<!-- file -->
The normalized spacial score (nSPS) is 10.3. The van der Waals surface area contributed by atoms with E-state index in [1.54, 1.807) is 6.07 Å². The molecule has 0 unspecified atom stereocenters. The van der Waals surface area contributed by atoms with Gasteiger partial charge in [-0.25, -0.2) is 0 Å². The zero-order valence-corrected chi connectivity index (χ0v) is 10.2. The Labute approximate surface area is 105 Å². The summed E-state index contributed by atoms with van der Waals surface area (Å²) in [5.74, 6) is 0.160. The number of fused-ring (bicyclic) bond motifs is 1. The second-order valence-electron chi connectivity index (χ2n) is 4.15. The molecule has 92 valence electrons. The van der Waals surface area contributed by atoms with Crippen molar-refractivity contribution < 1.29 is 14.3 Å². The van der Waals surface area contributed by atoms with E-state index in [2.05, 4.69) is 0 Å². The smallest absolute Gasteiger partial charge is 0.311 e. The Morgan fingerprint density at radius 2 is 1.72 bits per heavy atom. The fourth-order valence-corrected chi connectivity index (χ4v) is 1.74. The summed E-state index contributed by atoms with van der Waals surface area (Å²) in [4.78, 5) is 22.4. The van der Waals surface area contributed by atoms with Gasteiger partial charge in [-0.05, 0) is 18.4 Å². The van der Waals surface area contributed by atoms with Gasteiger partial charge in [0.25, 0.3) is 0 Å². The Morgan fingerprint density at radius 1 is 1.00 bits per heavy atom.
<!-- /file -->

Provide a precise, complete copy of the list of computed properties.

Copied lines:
The normalized spacial score (nSPS) is 10.3. The van der Waals surface area contributed by atoms with E-state index in [1.54, 1.807) is 6.07 Å². The molecule has 0 unspecified atom stereocenters. The van der Waals surface area contributed by atoms with Gasteiger partial charge in [-0.25, -0.2) is 0 Å². The zero-order valence-corrected chi connectivity index (χ0v) is 10.2. The Labute approximate surface area is 105 Å². The summed E-state index contributed by atoms with van der Waals surface area (Å²) in [5.74, 6) is 0.160. The number of fused-ring (bicyclic) bond motifs is 1. The second-order valence-electron chi connectivity index (χ2n) is 4.15. The molecule has 92 valence electrons. The van der Waals surface area contributed by atoms with Crippen molar-refractivity contribution < 1.29 is 14.3 Å². The van der Waals surface area contributed by atoms with E-state index in [2.05, 4.69) is 0 Å². The smallest absolute Gasteiger partial charge is 0.311 e. The Morgan fingerprint density at radius 2 is 1.72 bits per heavy atom. The fourth-order valence-corrected chi connectivity index (χ4v) is 1.74. The summed E-state index contributed by atoms with van der Waals surface area (Å²) in [4.78, 5) is 22.4. The van der Waals surface area contributed by atoms with Gasteiger partial charge in [-0.05, 0) is 18.4 Å². The van der Waals surface area contributed by atoms with Gasteiger partial charge in [0.25, 0.3) is 0 Å². The Morgan fingerprint density at radius 1 is 1.00 bits per heavy atom.